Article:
32. 32. What are your team objectives for Q2? ● Finish project X: 100%. Note: everybody seems to be aligned. When is your team (devops) successful? ● When my project is finished and live: 75% ● When we meet our objectives: 12,5% ● Lower defect rate: 12,5% Survey results - DevOps Teams - After OKRs
  33. 33. What are your personal objectives for Q2 (devops)? ● Improve Quality of code/tests: 82% ● Fix/Reduce Defects: 18% What are your personal objectives for Q2 (business)? ● Clear target definition for project: 50% ● Don’t know: 50% Survey results - Personal Objectives - Before OKRs
  34. 34. What are your personal objectives for Q2 (devops)? ● Personal growth and learning new things : 37% ● Improvement of workflow and process 13% ● Innovation of technology: 50% What are your personal objectives for Q2 (business)? ● Increase mobile conversion. 20% ● Don’t know: 80% Survey results - Personal Objectives - After OKRs
  35. 35. Observations
  36. 36. What went wrong ● No strategy ● No kick-off with C-office involvement ● Company Objectives/KR not created from the start
  37. 37. Observations after OKRs ● Focus is there! Less items on the roadmap 2018. Less Tech ● ‘Missing’ of a good annual strategy becomes visible ● Beginning to ‘understand’ difference between OKRs and KPIs ● Start of reorg to BusDevOps teams! ● Executives enthusiastic about OKRs, feeling they get more visibility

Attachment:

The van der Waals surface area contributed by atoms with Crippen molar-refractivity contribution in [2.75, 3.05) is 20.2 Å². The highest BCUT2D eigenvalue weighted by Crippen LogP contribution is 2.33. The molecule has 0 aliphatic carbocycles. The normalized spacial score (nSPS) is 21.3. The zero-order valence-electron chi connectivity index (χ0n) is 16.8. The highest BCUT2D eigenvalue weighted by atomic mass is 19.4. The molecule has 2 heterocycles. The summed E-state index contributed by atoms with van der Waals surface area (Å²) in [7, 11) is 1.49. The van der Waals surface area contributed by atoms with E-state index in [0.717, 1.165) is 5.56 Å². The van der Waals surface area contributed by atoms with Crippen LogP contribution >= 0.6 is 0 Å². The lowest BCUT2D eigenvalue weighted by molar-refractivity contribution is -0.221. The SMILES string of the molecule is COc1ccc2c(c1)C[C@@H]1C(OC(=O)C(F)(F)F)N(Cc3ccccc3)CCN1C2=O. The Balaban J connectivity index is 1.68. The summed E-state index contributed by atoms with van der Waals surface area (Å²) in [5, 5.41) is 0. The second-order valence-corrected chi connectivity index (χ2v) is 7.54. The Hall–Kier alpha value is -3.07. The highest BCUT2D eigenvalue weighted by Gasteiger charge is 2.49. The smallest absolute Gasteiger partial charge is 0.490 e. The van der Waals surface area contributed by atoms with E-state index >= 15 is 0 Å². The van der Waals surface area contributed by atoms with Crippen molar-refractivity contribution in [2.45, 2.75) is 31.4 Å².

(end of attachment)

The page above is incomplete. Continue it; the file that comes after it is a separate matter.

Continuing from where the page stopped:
38. 38. A word about culture Source: Dr. Ron Westrum, https://www.excella.com/insights/3-types-of-culture
  39. 39. Critics / Future work ● Longer measurement period (> 6 months), more significant? ● Are they better in self-organization? ● Can the study be used to benchmark OKRs? ● Or better...OKRs for OKR
  40. 40. Key takeaways ● The missing link between strategy and Dev(Ops) teams are the objectives and key results. ● Self-organized teams need strategy and objectives from their leaders ● Common focus immediately visible after OKR implementation ● Survey can be used as benchmark for OKRs ● OKRs do not work in all company cultures
  41. 41. Thanks! Twitter: @bartdenhaak Linkedin: bartdenhaak Email: bart@leanbart.com
  42. 42. References LeanBart OKR Survey: https://leanbart.com/wp-content/uploads/2017/10/OKR_Survey_Questions_2017_v2.pdf OKRs at Google: https://youtu.be/mJB83EZtAjc Dan North: https://dannorth.net/2017/05/01/applying-okrs/ What are self-organising teams: https://www.infoq.com/articles/what-are-self-organising-teams Books: ● Objectives and Key results, Paul R. Niven, Ben Lamorte ● The Practice of Management, Peter F. Drucker